At the time, Gen. John Raymond, commander of U.S. Space Command and the chief of the U.S. Space Force, rightly described Russia’s actions as irresponsible with the “potential to create a dangerous situation.” These continuing aggressive actions have prompted the United States and many other space-faring nations to call for “rules of the road” for satellite operators of all nations.

Other ways to degrade or destroy satellites include electronic warfare, ground and/or spacecraft computer intrusions, and lasers attacks. While the unclassified summary of the Defense Space Strategy doesn’t go into specific detail on these various types of threats, their use is certainly conceivable given the threats the same types of systems pose to our air, land and sea forces.

The Defense Space Strategy does highlight a critical point: Both China and Russia consider denying access to space assets to be critical aspects of their strategy. Accordingly, they are developing extensive counter-space systems that will at least degrade and possibly eliminate the space capabilities that have enabled our air, land and sea forces to be dominant in every conflict since Desert Storm.

The United States must resolve to make its space assets more resilient to interference or attack. In addition, the U.S. must build the capability to deny potential adversaries the use of their space assets to accomplish their war-fighting objectives. During the Cold War, in response to the Soviet Union deploying an ASAT system, the United States developed its own DA-ASAT systems. One of these used a modified F-15A fighter aircraft to fire a specially designed missile that would strike LEO targets. Following a successful test of the missile, the Soviet Union and the U.S. tacitly agreed that the use of such weapons was not in either nations’ best interests.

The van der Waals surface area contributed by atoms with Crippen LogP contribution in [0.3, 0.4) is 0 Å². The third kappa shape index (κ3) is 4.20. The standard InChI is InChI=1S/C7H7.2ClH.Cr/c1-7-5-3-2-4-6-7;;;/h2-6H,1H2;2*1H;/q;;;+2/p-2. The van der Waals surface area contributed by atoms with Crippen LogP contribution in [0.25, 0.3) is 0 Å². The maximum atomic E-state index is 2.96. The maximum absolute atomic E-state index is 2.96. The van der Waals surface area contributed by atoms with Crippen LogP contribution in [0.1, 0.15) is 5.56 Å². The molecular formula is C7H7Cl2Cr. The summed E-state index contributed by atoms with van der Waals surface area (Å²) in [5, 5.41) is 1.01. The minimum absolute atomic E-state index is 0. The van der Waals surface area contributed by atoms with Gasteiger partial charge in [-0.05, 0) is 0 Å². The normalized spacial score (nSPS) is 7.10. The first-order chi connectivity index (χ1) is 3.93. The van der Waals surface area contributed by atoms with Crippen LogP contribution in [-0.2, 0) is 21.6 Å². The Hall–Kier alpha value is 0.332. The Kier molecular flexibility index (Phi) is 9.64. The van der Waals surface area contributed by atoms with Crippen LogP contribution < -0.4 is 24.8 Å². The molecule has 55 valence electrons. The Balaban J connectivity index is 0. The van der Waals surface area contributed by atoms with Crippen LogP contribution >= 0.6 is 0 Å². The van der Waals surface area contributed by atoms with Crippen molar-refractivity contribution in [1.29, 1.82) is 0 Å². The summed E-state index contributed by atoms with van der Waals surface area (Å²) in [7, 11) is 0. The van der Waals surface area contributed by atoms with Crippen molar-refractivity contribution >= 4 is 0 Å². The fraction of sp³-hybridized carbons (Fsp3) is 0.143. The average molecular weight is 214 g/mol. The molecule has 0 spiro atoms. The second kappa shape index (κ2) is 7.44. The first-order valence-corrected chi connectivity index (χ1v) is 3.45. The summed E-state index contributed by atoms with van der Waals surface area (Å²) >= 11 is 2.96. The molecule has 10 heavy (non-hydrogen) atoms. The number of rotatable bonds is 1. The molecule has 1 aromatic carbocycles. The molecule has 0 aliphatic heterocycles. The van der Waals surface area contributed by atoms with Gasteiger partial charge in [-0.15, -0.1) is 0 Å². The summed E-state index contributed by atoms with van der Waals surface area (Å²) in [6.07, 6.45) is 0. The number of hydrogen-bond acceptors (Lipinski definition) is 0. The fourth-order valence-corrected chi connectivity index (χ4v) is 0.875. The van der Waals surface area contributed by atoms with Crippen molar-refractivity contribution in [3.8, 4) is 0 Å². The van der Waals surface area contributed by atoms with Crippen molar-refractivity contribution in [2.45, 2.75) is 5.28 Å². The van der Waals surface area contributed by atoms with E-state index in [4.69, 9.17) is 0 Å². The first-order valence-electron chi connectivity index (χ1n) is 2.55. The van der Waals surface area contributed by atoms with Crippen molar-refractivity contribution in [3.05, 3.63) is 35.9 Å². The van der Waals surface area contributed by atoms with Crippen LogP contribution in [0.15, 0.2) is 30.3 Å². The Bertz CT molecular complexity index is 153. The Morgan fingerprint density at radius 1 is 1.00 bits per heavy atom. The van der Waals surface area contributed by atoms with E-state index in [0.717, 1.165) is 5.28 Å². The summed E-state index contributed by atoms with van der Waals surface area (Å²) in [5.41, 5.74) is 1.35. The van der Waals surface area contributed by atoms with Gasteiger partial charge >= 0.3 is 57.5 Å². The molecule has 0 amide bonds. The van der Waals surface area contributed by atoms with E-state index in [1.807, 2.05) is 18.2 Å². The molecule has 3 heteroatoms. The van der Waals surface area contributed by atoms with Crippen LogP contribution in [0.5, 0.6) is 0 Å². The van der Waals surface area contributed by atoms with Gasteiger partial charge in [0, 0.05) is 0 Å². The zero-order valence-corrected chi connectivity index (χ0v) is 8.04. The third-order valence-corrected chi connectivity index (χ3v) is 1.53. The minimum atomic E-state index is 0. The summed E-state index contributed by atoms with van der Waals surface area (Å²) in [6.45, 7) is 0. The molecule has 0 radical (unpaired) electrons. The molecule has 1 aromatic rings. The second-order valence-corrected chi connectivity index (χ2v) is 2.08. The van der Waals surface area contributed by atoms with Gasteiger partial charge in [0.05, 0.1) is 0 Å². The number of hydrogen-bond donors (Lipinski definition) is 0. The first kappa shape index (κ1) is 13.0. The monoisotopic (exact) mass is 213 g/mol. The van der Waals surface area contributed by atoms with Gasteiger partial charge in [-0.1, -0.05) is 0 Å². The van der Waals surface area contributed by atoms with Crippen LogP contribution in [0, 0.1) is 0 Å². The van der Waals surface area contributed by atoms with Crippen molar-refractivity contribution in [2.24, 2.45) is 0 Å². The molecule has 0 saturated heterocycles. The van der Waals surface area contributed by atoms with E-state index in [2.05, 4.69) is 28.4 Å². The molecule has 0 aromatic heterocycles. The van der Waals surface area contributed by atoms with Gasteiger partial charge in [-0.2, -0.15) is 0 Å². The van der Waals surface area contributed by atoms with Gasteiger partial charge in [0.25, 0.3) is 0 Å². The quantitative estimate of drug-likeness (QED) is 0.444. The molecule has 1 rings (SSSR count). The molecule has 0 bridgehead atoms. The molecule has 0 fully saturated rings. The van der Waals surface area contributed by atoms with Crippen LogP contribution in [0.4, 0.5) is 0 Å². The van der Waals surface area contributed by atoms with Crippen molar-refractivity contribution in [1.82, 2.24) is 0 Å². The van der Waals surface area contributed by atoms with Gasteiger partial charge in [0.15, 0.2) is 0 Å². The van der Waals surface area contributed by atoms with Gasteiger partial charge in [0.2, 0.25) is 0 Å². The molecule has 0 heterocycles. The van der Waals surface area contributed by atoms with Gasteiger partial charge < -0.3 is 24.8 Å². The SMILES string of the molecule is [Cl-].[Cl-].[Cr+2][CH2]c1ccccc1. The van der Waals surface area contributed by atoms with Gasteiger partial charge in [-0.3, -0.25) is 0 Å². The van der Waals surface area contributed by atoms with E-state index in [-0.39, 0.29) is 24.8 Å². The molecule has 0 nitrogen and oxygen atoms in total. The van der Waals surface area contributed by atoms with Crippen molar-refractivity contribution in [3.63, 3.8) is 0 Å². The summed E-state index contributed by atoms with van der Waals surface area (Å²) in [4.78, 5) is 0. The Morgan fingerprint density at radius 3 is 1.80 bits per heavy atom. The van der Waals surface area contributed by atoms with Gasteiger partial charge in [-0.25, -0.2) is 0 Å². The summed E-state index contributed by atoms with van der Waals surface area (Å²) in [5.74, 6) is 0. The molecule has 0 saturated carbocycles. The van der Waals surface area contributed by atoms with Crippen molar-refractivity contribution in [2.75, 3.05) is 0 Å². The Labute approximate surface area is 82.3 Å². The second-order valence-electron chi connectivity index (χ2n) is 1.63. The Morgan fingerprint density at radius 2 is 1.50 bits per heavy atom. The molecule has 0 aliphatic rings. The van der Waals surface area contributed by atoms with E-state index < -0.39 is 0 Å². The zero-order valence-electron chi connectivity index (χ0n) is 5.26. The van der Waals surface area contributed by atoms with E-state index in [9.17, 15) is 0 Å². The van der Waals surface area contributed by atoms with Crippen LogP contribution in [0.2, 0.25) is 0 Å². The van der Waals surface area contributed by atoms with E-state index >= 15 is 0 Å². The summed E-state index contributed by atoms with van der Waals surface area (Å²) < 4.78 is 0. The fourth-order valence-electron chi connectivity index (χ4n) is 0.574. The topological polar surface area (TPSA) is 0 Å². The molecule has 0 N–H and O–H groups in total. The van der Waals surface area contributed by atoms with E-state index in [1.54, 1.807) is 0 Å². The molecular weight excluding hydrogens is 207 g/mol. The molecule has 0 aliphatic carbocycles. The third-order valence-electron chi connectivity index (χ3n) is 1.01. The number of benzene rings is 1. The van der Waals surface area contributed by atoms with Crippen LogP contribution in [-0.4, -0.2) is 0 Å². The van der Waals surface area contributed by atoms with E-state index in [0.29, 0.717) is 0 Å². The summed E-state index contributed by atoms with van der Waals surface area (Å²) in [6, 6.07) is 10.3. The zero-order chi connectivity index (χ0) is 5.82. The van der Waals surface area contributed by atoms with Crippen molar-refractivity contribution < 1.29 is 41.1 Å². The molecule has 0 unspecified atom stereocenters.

The point here is that defensive systems alone are not adequate. Successful deterrence in space requires the development of both offensive and defensive capabilities that will force adversaries to question the wisdom of interfering with U.S. space systems.

Looking ahead, it is prudent military planning to anticipate that our vital space-based infrastructure will be targeted in future conflicts. To deter these attacks and, if necessary, defeat them, the United States must develop and field both offensive and defensive capabilities that will make it clear to Russia and China that we will prevail in any conflict that extends into the space domain.

Retired U.S. Air Force Gen. Kevin P. Chilton served as the head of U.S. Strategic Command. He is currently a member of the Jewish Institute for National Security of America’s board of advisers and a participant of JINSA’s 2017 Generals and Admirals Program. Retired U.S. Air Force Gen. William Shelton served as the head of Air Force Space Command and was a participant of JINSA‘s 2017 Generals and Admirals Program.

Originally published in Defense News